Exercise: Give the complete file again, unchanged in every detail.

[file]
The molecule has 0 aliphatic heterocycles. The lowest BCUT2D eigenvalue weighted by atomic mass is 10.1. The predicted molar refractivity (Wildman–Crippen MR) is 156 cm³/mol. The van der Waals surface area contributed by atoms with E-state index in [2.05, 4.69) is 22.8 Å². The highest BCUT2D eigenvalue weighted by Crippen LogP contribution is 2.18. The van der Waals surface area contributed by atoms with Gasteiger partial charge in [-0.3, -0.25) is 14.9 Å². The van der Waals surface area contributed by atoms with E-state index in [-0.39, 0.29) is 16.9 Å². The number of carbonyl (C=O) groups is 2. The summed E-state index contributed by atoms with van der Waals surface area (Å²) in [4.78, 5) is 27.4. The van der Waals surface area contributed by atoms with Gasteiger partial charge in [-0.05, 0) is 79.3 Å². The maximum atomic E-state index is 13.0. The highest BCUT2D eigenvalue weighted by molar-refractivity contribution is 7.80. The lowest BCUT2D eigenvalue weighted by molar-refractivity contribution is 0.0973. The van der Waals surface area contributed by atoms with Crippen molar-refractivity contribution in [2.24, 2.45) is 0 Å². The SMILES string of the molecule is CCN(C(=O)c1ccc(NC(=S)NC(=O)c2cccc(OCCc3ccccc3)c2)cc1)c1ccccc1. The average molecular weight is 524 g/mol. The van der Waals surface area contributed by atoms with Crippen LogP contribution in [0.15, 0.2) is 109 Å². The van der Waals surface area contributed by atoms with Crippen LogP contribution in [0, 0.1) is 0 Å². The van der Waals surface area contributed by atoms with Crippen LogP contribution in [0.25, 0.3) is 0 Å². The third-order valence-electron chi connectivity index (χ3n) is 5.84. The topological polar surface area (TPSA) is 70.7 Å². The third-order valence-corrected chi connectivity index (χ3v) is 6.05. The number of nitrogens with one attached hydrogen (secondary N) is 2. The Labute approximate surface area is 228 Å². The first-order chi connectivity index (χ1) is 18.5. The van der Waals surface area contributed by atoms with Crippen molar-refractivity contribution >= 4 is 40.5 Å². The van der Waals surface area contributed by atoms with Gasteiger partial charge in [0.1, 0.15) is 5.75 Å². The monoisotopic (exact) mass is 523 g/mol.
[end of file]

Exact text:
The molecule has 0 aliphatic heterocycles. The lowest BCUT2D eigenvalue weighted by atomic mass is 10.1. The predicted molar refractivity (Wildman–Crippen MR) is 156 cm³/mol. The van der Waals surface area contributed by atoms with E-state index in [2.05, 4.69) is 22.8 Å². The highest BCUT2D eigenvalue weighted by Crippen LogP contribution is 2.18. The van der Waals surface area contributed by atoms with Gasteiger partial charge in [-0.3, -0.25) is 14.9 Å². The van der Waals surface area contributed by atoms with E-state index in [-0.39, 0.29) is 16.9 Å². The number of carbonyl (C=O) groups is 2. The summed E-state index contributed by atoms with van der Waals surface area (Å²) in [4.78, 5) is 27.4. The van der Waals surface area contributed by atoms with Gasteiger partial charge in [-0.05, 0) is 79.3 Å². The maximum atomic E-state index is 13.0. The highest BCUT2D eigenvalue weighted by molar-refractivity contribution is 7.80. The lowest BCUT2D eigenvalue weighted by molar-refractivity contribution is 0.0973. The van der Waals surface area contributed by atoms with Crippen molar-refractivity contribution in [2.24, 2.45) is 0 Å². The SMILES string of the molecule is CCN(C(=O)c1ccc(NC(=S)NC(=O)c2cccc(OCCc3ccccc3)c2)cc1)c1ccccc1. The average molecular weight is 524 g/mol. The van der Waals surface area contributed by atoms with Crippen LogP contribution in [0.15, 0.2) is 109 Å². The van der Waals surface area contributed by atoms with Crippen LogP contribution in [0, 0.1) is 0 Å². The van der Waals surface area contributed by atoms with Crippen LogP contribution in [0.25, 0.3) is 0 Å². The third-order valence-electron chi connectivity index (χ3n) is 5.84. The topological polar surface area (TPSA) is 70.7 Å². The third-order valence-corrected chi connectivity index (χ3v) is 6.05. The number of nitrogens with one attached hydrogen (secondary N) is 2. The Labute approximate surface area is 228 Å². The first-order chi connectivity index (χ1) is 18.5. The van der Waals surface area contributed by atoms with Crippen molar-refractivity contribution >= 4 is 40.5 Å². The van der Waals surface area contributed by atoms with Gasteiger partial charge in [0.1, 0.15) is 5.75 Å². The monoisotopic (exact) mass is 523 g/mol.